This is a page to be proofread from Salmon's Botanologia, 1710.
Where a Rheumatism has been so vehement that the Patient has roared out Night and Day with the Ve-hemency and Extremity of the pain, and has lain Bedrid for two whole Years together, not being able to use Hand or Foot, or in the least help themselves, not so much as to put their Hand to their Mouths ^ this Medicament, or Compofition, being given but five or fix times, has perfectly restored them, beyond all expectation. I commend it against a Rheumatism, as a Compofition which has no equal in the whole Republick of Medicine.
XVIII. The Elclluary. jjt. Pouder of Bryonie Roots, four ounces : Scammony in pouder, Liquorice in pouder, of each two ounces : Cloves, Ginger, in pouder, of each one ounce : Nutmegs in pouder, Ze-doary, of each half an ounce : Tartar vitriolate two ounces and half: Honey clarified, thirty fix ounces : mix and make an Eleltuary. It cures the Scurvy, Dropsie, and Gout; and is an admirable thinga-gainft the King's-Evil: It produces the Terms in Women, and expels the Dead Child ·, and cleanses the Stomach, and other Bowels, of Cold, Raw, Windy, Slimy, Tartarous and Griping Humors: Dose, in .a Bolus, from one dram to two drams in the Morning fasting.
XIX. The Pare u I a. It has the Virtues of the Juice and Essence, but not altogether so violent; it may be given, say Authors, from five to ten grains but in ltrong Bodies you may give it from ten grains to twenty : mix it with Honey, the Pulp of a Prune or Roafted Apple, or some such like substance, and so let it be taken in the Morning: being mixed with die Distilled Water or Essence, or any other proper Waih, it cleanses the Skin, and takes away Wrinkles, Freckles, Lentils, Spots, black and blew Marks, Tanning, Sun-Wning, and the like ·, let it be bid upon the Skin, and fullered to dry on.
XX. The Pessary. It is made of the folid substance of the Root: being put to the Womb, it provokes the Terms in Women, opens Obstructions of the Womb, and educes both Birth and After-birth, as also the Dead Child.
XXI. The Saline Tincture. Taken inwardly to a dram, or more, in some proper Liquor, it provokes the Terms, and facilitates the Birth: and outwardly applied, it removes all the Vices and Deformities of the Skin, as effectually as either Essence or Eaecula. You must waih therewith, and fuller it to dry on, repeating it several times a day, if the Disease is inveterate.
XXII. The Bath of the Root and whole Plant. It is peculiar against all external Defedations of the Skin as also to open Obstructions of the Womb, and educe the Terms, and to cleanse it from all other Recrements of Humors, the Patient fitting for some time therein, and repeating it, if need be.
XXIII. The Cataplasm of the Root. Being bruised and applied Cataplaifn-wife to any place-where Bones are broken, it helps to draw them sorth: and being mixt with a little Wine, and applied, it breaks Boils, and draws forth Puihes, and is good against Felons and Whitloes, which infeft the fingers ends, and Roots of the Nails. It is also good to cleanse the Skin from Morphew, Leprofie, Scabs and Manginess.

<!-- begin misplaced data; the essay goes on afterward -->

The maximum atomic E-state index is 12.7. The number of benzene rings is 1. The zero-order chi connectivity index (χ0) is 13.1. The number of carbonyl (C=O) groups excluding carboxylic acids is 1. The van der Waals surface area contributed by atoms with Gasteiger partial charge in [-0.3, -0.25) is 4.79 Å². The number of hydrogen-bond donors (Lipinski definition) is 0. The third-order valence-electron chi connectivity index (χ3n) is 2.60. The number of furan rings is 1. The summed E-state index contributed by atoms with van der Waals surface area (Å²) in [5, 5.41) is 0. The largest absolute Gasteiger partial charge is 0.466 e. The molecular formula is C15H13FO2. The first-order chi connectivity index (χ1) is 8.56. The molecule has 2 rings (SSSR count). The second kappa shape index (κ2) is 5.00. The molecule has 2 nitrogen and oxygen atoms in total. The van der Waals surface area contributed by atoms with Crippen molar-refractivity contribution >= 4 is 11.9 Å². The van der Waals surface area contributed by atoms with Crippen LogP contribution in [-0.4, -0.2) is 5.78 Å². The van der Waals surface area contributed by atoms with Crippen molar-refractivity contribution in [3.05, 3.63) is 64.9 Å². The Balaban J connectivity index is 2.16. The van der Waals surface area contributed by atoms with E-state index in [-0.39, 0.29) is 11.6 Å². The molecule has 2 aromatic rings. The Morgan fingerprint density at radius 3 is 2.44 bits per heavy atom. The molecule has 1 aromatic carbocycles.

XXIV. The Oil or Ointment. It is made by boiling the bruised Root in Oil Olive, or Hogs-Lard, or Oil mixt with Beef or Mutton. Suet, &c. they being anointed with it, diflblve or discusses recent Tu-mots, help Contusions, and take away black and blew Marks which come from blows or falls and withal remove most of the other deformities of the Skin, if applied for some reasonable time.
CHAP. XC. BRYONIE Black.
L /TP HE Names. It is called in Greek "A^a©-
j- y.ih&ivAy £ BfvavU μιλαί/Λ: In Latin, Vitis nigra, and B/yonia nigra. In Engiifh, Black Bryonie.
II. The Kinds. There are three kinds of this: I. 'Αμπίλ®- dyexa.y and ^Aairce, Vitis Sylvestris, and Vitis nigra, Bryonia nigra, Bryonia nigra Sylvcfirps, Bryonia nigra communis, Sigillum Sancla Man*, Common Black Bryonie : but why it should be called Vitis Sylvefir is, or Wild Vine, I know not, because there is a Vitis Sylvefir is, which is Vin if era, and differs but little from the true manured Vine, but that it grows Wild, and beais few or no Grapes but Pliny I suppose was the cause of it, who, lib. cap. 1. being not able to distinguish them, confounded 'em, and made them all one. 2. Bryonia, nigra Baccifera, Black Bryonie with fingle Red Berries : This Bauhinus in his Prodromus calls Bryonia Sylvefir is Baccifera, and in his Pinax, Bryonia Idtvls, five nigra rBaccif era. 3. Bryonia nigra Diofco-ridis, Vitis nigra, ( ita ditfa au acinis, radiceque nigris, & quod Vitis fimiliiudinem habet: ) κ#-tis Chironia, The true Black Bryonie of Dioscorides.
III. The description. It has a Root which is brownish, or enclimng to blackish on the outside, in some places by long standing, but white within ·, it is large if tt grozvs in moist grounds ; but much smaller and whiter, if it grows in dry, hard, and stony places, as Dalechampius says, somewhat hot; and of a fhaip taste i from this Root arises long trailing Branches, without any clafping tendrels i, but by reason of the vaft number of Branches, and their tenderness, it takes hold of, and climbs upon those things which ft and next to it, tho'eafie to be loofed therefrom, contrary to the other kinds. Tt?e
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